IF YOU’VE visited Japan’s capital city, I’m pretty sure Shinjuku, Shibuya, Ginza, Omotesando and Tokyo’s popular districts were ticked off your list. In these areas, the shopaholic in you wasn’t denied. You had a good Japanese serving of shopping for luxury items from the boutiques or the lower-priced pre-loved shops, beauty products from the convenience outlets, and from the specialty stores, the yukata, kimono, geta and more. The ramen was tastier after a good day of shopping, wasn’t it?
Tokyo is filled with shops— big and small, contemporary and quaint, selling the most interesting items. I believe these hold the power to have you wield your credit card. Willpower is the key otherwise extra luggage will be called for.
You got your shopping covered? I think not. Let me direct you to another interesting shopping destination in Tokyo. It’s just one of the many scattered around the city that pops up during the weekend—the Ohi Keibajo Flea Market. This I just found out myself because my host took me to one.
The flea market is located at the parking area by the 1950-built racehorse track, Ohi Keibajo. It’s said to be the mother of all flea markets in Tokyo and one of the biggest in Japan. It got its name after its location, but it’s also known as the Tokyo City Flea Market.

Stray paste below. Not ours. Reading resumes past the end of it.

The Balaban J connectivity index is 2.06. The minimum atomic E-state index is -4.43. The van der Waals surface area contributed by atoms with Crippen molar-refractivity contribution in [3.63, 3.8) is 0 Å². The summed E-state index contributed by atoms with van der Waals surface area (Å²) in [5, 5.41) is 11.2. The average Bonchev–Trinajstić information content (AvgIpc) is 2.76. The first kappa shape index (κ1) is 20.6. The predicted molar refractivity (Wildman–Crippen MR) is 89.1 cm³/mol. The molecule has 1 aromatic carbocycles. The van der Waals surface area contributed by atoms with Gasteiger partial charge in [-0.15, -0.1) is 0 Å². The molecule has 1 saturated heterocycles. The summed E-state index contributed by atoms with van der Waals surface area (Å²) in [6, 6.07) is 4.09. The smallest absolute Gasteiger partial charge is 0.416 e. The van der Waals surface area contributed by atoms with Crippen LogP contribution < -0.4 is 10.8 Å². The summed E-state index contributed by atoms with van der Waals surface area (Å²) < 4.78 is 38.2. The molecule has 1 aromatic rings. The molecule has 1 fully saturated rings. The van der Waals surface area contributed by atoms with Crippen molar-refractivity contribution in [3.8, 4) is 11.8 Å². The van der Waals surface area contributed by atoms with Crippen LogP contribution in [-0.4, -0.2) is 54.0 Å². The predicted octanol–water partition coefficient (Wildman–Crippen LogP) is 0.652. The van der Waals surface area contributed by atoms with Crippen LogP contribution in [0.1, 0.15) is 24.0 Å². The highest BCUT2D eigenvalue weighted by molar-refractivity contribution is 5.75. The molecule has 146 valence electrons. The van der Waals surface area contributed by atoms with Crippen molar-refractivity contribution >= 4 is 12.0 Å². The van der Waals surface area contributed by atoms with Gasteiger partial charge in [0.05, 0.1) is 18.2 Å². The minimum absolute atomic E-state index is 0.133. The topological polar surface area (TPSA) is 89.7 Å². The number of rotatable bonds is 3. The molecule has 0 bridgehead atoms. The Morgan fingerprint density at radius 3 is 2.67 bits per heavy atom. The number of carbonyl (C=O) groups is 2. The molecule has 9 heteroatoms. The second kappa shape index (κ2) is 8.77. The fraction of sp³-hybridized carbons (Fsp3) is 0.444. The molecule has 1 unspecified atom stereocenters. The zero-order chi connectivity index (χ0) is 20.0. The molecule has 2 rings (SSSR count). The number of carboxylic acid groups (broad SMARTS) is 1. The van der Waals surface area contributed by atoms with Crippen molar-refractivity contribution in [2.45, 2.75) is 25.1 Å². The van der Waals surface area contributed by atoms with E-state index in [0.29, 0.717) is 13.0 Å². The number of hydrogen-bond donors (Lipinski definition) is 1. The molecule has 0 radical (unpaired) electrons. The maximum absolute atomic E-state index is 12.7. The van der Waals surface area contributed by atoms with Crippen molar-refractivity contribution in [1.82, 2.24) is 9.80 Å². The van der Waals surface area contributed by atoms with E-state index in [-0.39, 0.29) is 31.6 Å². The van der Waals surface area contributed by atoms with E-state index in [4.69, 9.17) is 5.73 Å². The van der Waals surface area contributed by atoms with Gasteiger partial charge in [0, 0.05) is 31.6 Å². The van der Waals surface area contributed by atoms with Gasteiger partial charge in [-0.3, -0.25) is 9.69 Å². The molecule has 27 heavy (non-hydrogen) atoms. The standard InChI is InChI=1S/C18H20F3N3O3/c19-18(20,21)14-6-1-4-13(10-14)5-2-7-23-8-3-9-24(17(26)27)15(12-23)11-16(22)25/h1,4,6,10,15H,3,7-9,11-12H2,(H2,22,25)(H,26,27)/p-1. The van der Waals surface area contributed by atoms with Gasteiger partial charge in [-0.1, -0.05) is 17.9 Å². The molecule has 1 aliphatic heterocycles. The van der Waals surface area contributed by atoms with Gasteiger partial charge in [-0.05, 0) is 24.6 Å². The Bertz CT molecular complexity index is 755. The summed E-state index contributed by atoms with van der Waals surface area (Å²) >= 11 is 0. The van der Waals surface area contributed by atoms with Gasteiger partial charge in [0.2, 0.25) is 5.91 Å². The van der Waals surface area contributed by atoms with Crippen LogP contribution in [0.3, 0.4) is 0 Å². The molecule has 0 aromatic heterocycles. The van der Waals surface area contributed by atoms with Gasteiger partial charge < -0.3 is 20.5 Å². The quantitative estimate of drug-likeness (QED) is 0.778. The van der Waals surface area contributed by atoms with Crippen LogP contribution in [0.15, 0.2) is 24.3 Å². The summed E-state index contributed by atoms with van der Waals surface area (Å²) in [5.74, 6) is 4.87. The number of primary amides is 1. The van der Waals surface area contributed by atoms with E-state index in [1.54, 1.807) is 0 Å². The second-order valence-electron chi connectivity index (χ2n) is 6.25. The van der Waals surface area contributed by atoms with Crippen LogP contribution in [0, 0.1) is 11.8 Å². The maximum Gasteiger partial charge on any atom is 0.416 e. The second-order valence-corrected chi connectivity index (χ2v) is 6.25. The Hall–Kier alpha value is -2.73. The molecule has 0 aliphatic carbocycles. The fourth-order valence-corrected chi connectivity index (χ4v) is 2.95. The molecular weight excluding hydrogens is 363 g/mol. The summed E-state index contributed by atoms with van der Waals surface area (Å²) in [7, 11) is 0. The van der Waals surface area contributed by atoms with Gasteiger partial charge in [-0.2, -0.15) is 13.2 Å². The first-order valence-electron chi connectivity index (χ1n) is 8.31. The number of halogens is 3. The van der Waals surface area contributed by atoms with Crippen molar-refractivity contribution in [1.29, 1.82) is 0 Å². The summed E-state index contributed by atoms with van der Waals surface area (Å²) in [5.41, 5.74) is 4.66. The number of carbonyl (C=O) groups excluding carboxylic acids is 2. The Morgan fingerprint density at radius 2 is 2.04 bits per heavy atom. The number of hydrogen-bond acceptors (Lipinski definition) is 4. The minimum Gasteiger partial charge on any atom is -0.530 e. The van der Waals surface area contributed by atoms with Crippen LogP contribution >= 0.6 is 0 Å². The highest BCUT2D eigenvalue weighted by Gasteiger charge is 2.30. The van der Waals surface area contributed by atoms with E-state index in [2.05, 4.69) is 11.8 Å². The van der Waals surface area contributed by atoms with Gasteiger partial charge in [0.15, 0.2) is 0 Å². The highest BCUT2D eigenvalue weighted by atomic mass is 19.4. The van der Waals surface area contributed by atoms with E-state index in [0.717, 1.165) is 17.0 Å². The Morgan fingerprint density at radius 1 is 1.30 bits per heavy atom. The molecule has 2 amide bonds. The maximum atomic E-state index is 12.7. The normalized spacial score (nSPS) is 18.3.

It is reported that the market can host 600 booths. The number gives you an idea how much time you may need to scour the whole area. An entire day is a good estimate. I planned to stay for three hours max but ended staying the whole day. The Takoyaki stand was the source of sustenance to see me through the exploration.
The scene in the parking area is as Japanese as it could get—disciplined. Each seller occupies a parking space set-up their goods like it would be displayed in a store, making it easy to spot what may interest the buyer. Not one goes beyond the boundary. There is respect for space and beauty of order.
I particularly love the station wagons that transforms into a pop-up shop. It’s pretty much like the food trucks but these sell pre-owned goods.
This is a gold mine where everything for sale will be another man’s treasure. Spread across the expansive covered and open spaces are items the seller wishes to part with — pre-loved, if you want to call it as such — ranging from home decors to toys, clothes to kitchen implements, dinnerware to accessories to furniture, vintage goods to a few antique pieces.
For a fraction of its original prices, you can bag great traditional Japanese finds. Toy collectors will have a field day with the display of Godzillas and Ultramans that come in various sizes. There’s the Kokeshi and Kewpie dolls, too.
Chefs and would-be cooks can snag knives and whetstones, artists can take home calligraphy implements, tea lovers the most interesting pots and bowls, dinnerware for the gourmand, antiques for the collectors. At Ohi Keibaho Flea Market there is something for everybody.
Better believe it. My intention was only to take photos but ended up buying something.
Oh, I chanced by another flea market. That’s another story.
Where: 2-1-2 Katsushima, Shinagawa-ku 140-0012, Tokyo.
When: Saturday and SunDay, 9AM-3PM
To get there: 3-minute walk from O-i Keibajo Station or 10-minute walk from Ekaigawa station (Keihin Kyu-ko Line)
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